Protective orders in Oklahoma play a crucial role in safeguarding the well-being of individuals facing domestic abuse, harassment, or stalking. These court-issued orders are designed to provide victims with legal protection and peace of mind. However, violation of a protective order can lead to serious legal consequences. In this article, we’ll delve into the details of a statute that outlines these penalties and the associated legal procedures.
The following is for educational purposes only, is not legal advice, and does not constitute an attorney-client relationship. Laws change often and you should consult an attorney. If you or someone you know is facing criminal charges, call the Cale Law Office at 918-771-7314 for a free initial consultation. Or, contact us through the web.
- 1. Violation of a Protective Order | Penalties and Legal Consequences
- 2. Harsher Penalty for Violation with Physical Injury or Impairment
- 3. No Probation Allowed in Certain Instances
- 4. Counseling and Treatment Required for Violation of a Protective Order
- 5. The Protective Order Applies to the Defendant, Not Plaintiff
- 6. Judge Can Order GPS Monitoring
- Charged With Violation of a Protective Order? | Free Initial Consultation
1. VIOLATION OF A PROTECTIVE ORDER | PENALTIES AND LEGAL CONSEQUENCES
Individuals served with a protective order face specific penalties if they violate the terms of the order. This includes an emergency temporary, ex parte, or final protective order, or a foreign protective order. Violations may include actions such as contact or proximity to the protected party. The consequences for violating these orders can be severe. Offenders can be charged with a misdemeanor and face fines of up to $1,000 and/or imprisonment in a county jail for up to one year.
For repeat offenders with a previous conviction for violation of a protective order, the penalties escalate to a felony charge. A second or subsequent violation can result in imprisonment for one to three years and/or a fine ranging from $2,000 to $10,000.
2. HARSHER PENALTY FOR VIOLATION WITH PHYSICAL INJURY OR IMPAIRMENT
Violating a protective order and causing physical injury or impairment to the plaintiff or others listed in the order, leads to severe consequences. This conduct is a misdemeanor. The penalty for this type of violation is 20 days to one year in jail and/or a fine not exceeding $5,000. For repeat violations with physical injury or impairment, a felony charge applies. In this instance, offenders face one to five years in prison and/or a fine between $3,000 and $10,000.
The degree of physical injury or impairment is taken into account when determining the appropriate length of imprisonment.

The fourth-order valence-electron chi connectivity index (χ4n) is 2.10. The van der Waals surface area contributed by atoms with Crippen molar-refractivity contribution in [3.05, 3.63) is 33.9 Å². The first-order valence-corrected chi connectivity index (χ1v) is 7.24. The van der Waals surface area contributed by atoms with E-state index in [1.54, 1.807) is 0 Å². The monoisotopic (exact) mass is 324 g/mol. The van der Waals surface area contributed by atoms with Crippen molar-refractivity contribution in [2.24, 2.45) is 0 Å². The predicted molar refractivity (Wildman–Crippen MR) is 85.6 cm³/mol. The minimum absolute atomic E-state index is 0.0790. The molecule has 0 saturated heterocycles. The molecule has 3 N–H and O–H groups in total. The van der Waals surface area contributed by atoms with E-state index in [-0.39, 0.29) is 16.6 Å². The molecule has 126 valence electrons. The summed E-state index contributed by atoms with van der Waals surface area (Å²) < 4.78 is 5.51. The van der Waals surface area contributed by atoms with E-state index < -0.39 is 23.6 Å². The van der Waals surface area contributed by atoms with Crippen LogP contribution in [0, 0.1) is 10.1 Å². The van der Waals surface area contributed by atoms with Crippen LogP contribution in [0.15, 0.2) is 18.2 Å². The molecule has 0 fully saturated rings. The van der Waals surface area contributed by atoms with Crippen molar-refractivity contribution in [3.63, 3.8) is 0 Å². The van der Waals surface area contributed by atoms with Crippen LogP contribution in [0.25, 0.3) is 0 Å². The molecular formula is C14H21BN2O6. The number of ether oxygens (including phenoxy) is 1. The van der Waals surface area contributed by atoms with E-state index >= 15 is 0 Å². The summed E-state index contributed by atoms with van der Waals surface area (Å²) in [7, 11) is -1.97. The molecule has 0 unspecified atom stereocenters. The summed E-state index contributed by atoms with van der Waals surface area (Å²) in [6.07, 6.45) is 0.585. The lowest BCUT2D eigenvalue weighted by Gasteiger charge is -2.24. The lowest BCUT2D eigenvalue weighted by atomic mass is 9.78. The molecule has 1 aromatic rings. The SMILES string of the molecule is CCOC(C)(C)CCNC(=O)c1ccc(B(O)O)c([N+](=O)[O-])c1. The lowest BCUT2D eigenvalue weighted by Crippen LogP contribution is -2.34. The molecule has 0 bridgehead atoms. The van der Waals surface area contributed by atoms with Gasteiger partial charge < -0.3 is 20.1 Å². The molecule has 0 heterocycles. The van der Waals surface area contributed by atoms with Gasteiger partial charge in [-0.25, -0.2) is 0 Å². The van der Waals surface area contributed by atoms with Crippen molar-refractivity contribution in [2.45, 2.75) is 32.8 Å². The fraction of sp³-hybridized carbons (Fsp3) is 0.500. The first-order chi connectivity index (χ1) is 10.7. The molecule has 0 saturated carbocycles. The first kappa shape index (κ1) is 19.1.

3. NO PROBATION ALLOWED IN CERTAIN INSTANCES
The statute outlines that the minimum sentences for certain violations are not subject to statutory provisions for suspended sentences, deferred sentences, or probation. This probation exclusion applies to: 1) a second or subsequent conviction; or 2) where the Plaintiff in the protective order is injured or impaired during the violation. However, other penalties, such as fines and lengthier probation, may still be subject to these provisions, at the discretion of the court.
4. COUNSELING AND TREATMENT REQUIRED FOR VIOLATION OF A PROTECTIVE ORDER
The statute emphasizes the importance of counseling and treatment for offenders. In cases of domestic abuse, the court mandates participation in counseling or treatment. Offenders will be required to attend programs for a minimum of 52 weeks, with evaluations before and after by program counselors or private counselors. If it is determined that an offender does not evaluate as a perpetrator of domestic violence, they may be ordered to complete other programs related to mental health, substance abuse, or anger management.
5. THE PROTECTIVE ORDER APPLIES TO THE DEFENDANT, NOT PLAINTIFF
The statute clarifies that at no time may a person protected by a protective order be held in violation of that order. Only the defendant against whom the protective order has been issued may be held responsible for its violation.
6. JUDGE CAN ORDER GPS MONITORING
Additionally, the court has the authority to order an offender to use a real-time GPS monitoring device as part of their sentence. This device allows authorities to track the offender’s movements, enhancing the safety of the protected parties. Offenders may also be required to cover the costs associated with the GPS device and its monitoring.
Understanding the legal consequences of violating protective orders is crucial for everyone involved. Protective orders exist to ensure the safety and well-being of victims of domestic abuse, harassment, and stalking. This statute makes it clear that violating these orders comes with significant penalties, including fines and imprisonment. And, in the case of physical injury, the consequences can be even more severe. It’s essential for those served with protective orders to comply with their terms and seek legal counsel to navigate the complex legal landscape.
CHARGED WITH VIOLATION OF A PROTECTIVE ORDER? | FREE INITIAL CONSULTATION
Anyone charged with violation of a protective order should seek legal counsel right away. Call the Cale Law Office at 918-771-7314 for a free initial consultation and defense strategy plan. Or, contact us through the web.